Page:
ndia’s foreign policy is once again at a crossroads. Another period of adjustment becomes necessary. But the high sense of drama when the Berlin Wall collapsed is absent today, and a big reset of the compass as such is not needed. Simply put, it is about a recalibration to cope with new imperatives in the contemporary world situation as well as India’s development trajectory.
The signs are that the tectonic plates in world politics are shifting once again and the quarter century since the end of the Cold War is drifting away, while a new world order is struggling to be born. The ‘unipolarity’ that seemed to be the leitmotif of the twenty-first century has vanished and despite the United States remaining the only superpower, this does not look at all like the New American Century it was supposed to be.
However, the residues of the delusionary ‘unipolar predicament’ still linger in many quarters and it creates contradictions. Eurasia and the Middle East are theatres where the dialectic is most visible today. The North Atlantic Treaty Organization remains the only military alliance system remaining in world politics but its identity as a bloc needs to be constantly fostered and its raison d’etre has become questionable.
How does India cope with a multipolar world? The former Prime Minister Narasimha Rao had once said with great prescience in one of his last interviews after leaving office and as he was walking into the sunset that India’s challenge is going to be that its non-alignment would have “a better chance of success” in a multipolar world because “you don’t have to choose between the two” and the choice will be so wide that “on any particular issue you can formulate a stand that is really non-aligned.”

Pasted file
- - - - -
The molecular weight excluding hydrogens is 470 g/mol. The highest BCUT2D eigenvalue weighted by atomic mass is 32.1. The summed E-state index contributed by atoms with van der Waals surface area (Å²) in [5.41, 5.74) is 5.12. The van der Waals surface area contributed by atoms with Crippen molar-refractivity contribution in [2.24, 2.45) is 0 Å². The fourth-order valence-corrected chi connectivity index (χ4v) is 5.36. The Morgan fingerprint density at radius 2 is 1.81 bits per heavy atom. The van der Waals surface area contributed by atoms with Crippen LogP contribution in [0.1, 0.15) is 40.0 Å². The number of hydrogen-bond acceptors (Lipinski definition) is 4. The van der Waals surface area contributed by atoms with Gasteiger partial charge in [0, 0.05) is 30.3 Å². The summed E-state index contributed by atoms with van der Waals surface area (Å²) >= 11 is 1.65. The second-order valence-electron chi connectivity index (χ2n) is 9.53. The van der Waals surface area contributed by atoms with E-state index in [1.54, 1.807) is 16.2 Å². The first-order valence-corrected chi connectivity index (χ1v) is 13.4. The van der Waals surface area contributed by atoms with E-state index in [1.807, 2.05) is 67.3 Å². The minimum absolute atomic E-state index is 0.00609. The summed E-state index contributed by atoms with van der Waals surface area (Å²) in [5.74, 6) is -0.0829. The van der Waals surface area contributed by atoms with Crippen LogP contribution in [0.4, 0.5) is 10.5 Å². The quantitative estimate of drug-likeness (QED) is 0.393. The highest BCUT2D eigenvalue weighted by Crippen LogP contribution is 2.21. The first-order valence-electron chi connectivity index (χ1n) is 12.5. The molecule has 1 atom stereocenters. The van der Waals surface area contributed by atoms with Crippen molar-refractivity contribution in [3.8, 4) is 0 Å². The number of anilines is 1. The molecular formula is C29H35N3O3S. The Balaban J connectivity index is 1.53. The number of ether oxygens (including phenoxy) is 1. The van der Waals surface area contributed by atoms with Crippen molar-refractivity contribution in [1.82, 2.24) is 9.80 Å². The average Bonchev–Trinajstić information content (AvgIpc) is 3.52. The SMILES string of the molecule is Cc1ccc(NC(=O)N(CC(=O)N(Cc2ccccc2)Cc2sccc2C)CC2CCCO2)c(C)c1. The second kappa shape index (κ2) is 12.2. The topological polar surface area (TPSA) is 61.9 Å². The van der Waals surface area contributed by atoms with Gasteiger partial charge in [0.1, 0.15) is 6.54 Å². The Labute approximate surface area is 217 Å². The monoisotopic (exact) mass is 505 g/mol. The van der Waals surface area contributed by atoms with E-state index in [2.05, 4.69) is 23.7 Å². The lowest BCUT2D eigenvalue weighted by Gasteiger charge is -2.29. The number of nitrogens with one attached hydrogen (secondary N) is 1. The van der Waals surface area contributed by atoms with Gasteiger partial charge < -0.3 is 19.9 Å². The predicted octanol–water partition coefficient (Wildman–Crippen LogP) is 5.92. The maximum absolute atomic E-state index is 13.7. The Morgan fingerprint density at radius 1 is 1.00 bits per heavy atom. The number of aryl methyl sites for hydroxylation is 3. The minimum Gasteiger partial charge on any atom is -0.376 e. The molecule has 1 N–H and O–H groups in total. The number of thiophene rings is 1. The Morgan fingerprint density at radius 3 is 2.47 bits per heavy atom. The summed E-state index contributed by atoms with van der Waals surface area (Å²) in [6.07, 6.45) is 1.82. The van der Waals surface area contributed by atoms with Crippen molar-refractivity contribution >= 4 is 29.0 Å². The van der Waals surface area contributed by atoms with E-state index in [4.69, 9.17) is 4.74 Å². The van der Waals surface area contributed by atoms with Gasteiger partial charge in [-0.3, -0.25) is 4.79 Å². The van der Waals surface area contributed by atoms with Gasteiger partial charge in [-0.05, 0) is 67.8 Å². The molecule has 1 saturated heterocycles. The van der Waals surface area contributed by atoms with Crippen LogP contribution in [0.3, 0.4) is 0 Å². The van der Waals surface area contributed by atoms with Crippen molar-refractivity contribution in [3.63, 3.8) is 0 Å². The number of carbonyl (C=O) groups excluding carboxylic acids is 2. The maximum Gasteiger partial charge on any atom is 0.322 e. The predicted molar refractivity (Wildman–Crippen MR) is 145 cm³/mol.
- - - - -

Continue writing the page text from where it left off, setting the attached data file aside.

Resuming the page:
After all, within the span of 10 days, the Russian Defence Minister and the American President came to India and the Indian Foreign Minister would travel to Beijing to confer with her Chinese and Russian counterparts and to set the ball rolling for a visit by Prime Minister Narendra Modi to China. In sum, much of the confusion today stems from the fact that the concept of non-alignment itself is not properly understood. Mr. Rao had said, “The break-up of two blocs into many blocs is in itself a kind of movement in a particular direction… The combinations of the world have become much more complex. We have to view it in this perspective before we can understand the role of non-alignment.”
Getting the fundamentals straight becomes extremely important because the security environment in our immediate neighbourhood, which has been characterised by regional conflicts for decades and has become an epicentre of international terrorism, is in all probability also about to witness Great Power confrontation of a kind India has not known since independence. The Indian Ocean politics is churning and threatens to form new whirlpools. Our capacity to deal with these trends and events will be crucial to our ability (and success) of achieving our national objectives of development.
To be sure, much as the world has changed and the regional security environment is becoming more challenging, India too has transformed. On the one hand, it is an aspirational power today, uncomfortable with the exclusivity of the international system. Yet, the entrenched powers do not easily cede their perks and privileges or even show willingness to share them with the emerging powers. History teaches us that an accommodative spirit is seldom if ever forthcoming from the established powers. At the same time, India’s negotiating power on its own steam often remains insufficient, and need arises for collective bargaining. But then, the established powers will do all they can to frustrate such collective bargaining so as to buy time to perpetuate the prevailing international system. They are mostly succeeding, too, because individual priorities and deal-making appear attractive.